Anniversary II

Although thr date of my parents’ wedding anniversary has now passed. I did not finish the tale of their marriage in my ptrvious post. So you can decide now whether to read the rest along with me or to tune out and find smething more worthy. I had come to the hardware store last week. Since it was a big part of our lives, it deserves special attention. Dad and my uncle bought the place from the original owner and kept its name. The main reason for doing this was that Dad’s two other brothers ran a clothing shop next door. Two retail places side by side with the same name would have been very confusing, As it was, townspeople often asked me and my eleven cousins which father we belonged to. I ususally said my father was the tall one in the hardware shop. .

Retail hours were pretty rigid in those days. Businesses opened from 9 to 5 or from 8 to 4. Friday night was a late one when a shop could stay open until 9 p.m. Only dairies (convenience stores) could sell goods on Saturdays and what they sold was restricted. I remember seeing screens blocking off the forbidden stuff. Foreign tourists arriving in our cities on a weekedn complained that they had nowhere to eat or to shop. My father kept to the right hours but it was common for ay man to turn up on our doorstep on Saturday morning asking if Dad would open the shop for a can of paint, a box of nails or for a restrung tennis raquet that he’d forgotten to collect on Friday night. If my father drove down to the shop I often went with him as I liked being in the empty place when the lights were low and everything looked rather mysteroious. Nobody bothered Dad on a Sunday as he was too busy going to church twice a day and trying to fit in a little fishing between services.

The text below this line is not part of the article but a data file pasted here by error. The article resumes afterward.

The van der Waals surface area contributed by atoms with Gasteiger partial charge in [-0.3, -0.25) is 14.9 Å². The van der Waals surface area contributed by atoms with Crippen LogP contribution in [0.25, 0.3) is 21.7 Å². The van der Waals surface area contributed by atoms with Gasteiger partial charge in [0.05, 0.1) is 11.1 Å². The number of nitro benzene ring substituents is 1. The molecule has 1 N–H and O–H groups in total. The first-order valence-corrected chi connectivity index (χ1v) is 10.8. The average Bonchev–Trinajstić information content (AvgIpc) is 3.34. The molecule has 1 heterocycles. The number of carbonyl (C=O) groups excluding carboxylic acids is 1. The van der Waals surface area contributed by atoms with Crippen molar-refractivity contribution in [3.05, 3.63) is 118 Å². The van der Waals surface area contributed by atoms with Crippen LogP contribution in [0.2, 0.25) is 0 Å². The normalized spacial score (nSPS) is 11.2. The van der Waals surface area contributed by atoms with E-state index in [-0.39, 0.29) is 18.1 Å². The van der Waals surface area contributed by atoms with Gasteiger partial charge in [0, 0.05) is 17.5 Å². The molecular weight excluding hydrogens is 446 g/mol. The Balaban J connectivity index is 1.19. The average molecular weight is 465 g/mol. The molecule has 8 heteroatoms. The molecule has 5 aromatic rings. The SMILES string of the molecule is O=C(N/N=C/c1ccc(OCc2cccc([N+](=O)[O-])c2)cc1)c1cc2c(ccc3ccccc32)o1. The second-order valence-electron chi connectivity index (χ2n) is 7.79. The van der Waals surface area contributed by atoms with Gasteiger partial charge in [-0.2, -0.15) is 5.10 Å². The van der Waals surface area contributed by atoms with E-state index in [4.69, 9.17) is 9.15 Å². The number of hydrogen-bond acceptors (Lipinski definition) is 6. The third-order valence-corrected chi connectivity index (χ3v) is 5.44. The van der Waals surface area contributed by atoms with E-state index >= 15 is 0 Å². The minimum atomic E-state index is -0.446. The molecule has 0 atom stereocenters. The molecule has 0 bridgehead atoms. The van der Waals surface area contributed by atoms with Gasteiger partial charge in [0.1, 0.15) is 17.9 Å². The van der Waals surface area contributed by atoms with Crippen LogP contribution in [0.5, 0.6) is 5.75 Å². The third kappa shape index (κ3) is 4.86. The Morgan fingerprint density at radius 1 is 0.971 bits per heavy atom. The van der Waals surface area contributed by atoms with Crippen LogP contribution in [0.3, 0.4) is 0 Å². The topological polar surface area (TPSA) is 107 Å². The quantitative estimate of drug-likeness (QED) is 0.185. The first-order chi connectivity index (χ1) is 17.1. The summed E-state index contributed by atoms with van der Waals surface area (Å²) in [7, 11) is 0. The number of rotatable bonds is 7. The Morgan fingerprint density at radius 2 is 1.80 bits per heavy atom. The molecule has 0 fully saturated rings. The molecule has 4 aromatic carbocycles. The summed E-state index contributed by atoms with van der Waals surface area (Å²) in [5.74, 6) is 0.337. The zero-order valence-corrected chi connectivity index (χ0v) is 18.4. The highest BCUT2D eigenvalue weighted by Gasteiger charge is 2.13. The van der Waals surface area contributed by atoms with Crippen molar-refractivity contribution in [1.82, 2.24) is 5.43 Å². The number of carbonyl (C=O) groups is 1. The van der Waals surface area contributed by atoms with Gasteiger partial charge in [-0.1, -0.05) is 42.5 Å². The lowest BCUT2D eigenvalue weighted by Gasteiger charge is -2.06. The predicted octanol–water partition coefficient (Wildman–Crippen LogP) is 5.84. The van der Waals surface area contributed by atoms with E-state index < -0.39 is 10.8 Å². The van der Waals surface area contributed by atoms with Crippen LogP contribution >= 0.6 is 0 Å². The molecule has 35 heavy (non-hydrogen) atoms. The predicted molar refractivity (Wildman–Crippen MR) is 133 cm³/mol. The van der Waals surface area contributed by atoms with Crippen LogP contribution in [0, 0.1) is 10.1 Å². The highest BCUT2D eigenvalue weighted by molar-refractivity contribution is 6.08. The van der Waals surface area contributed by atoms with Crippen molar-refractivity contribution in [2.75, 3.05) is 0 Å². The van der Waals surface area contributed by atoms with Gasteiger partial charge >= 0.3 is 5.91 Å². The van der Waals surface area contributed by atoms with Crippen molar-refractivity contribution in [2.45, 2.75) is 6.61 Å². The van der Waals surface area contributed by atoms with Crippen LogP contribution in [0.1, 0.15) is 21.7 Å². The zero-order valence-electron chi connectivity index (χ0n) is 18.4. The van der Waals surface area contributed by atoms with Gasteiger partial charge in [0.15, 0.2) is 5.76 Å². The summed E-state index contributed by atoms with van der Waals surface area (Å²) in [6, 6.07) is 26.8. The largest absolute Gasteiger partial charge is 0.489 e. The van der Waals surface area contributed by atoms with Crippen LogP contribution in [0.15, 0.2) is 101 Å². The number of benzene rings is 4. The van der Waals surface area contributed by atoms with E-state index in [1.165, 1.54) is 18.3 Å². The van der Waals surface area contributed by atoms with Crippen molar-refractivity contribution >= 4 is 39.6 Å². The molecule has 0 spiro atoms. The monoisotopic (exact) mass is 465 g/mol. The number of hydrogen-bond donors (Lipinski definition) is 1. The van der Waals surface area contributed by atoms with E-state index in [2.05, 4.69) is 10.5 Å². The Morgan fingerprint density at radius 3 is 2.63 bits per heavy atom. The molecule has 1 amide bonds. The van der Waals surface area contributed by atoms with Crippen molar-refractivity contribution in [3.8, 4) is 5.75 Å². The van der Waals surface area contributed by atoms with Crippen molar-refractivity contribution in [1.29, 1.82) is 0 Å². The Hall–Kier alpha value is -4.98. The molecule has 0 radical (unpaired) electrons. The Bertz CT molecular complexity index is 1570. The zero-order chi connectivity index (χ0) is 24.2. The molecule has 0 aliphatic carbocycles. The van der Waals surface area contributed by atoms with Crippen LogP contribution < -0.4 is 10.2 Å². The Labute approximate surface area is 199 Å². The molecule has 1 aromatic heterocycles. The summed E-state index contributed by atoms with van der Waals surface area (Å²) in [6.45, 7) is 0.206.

My mother and aunt worked part time in the shop as did my grandfather. I was often roped in to dust china and glassware. When I became older, I was allowed to serve customers and was frequently told to unpack the goods which came from overseas in large woden crates. The busienss was successful. Dad was known by local contractror for promptly ordering any item that was not in stock. When my uncle had a heart attack, he wanted to sell the shop and move away to lve closer to his daughter. My father was too young and energetc to retire and after he left the shop he drve Mum nuts with helpful suggestions for improvements in her housework. She ordered him to get another job which he did.

Everything changed in the mid sixties. Dad was offered a department head position in a store in the larger town north of ours. My parents sold the house and rented until a suitable place became avalable. My sister went to teach in Peru and my famiy moved to live in Canada. Mum and Dad developed new communty roots. They created beautiful fower and vegetabe gardens on the property and Dad built a orchid house. When he finally retired they traveled overseas and took trips to Canada.

My parents’ marriage ended when Dad died of cancer at the age of sixty nine years. Mum outived him by three decades. Their union survived because of their hard work ethc and strong sense of duty and famiy values. However they did know how to have fun. Everyone who ever ate dinner or played games with them enjoyed their company. I am proud of both of them.and graeful that they were my parents.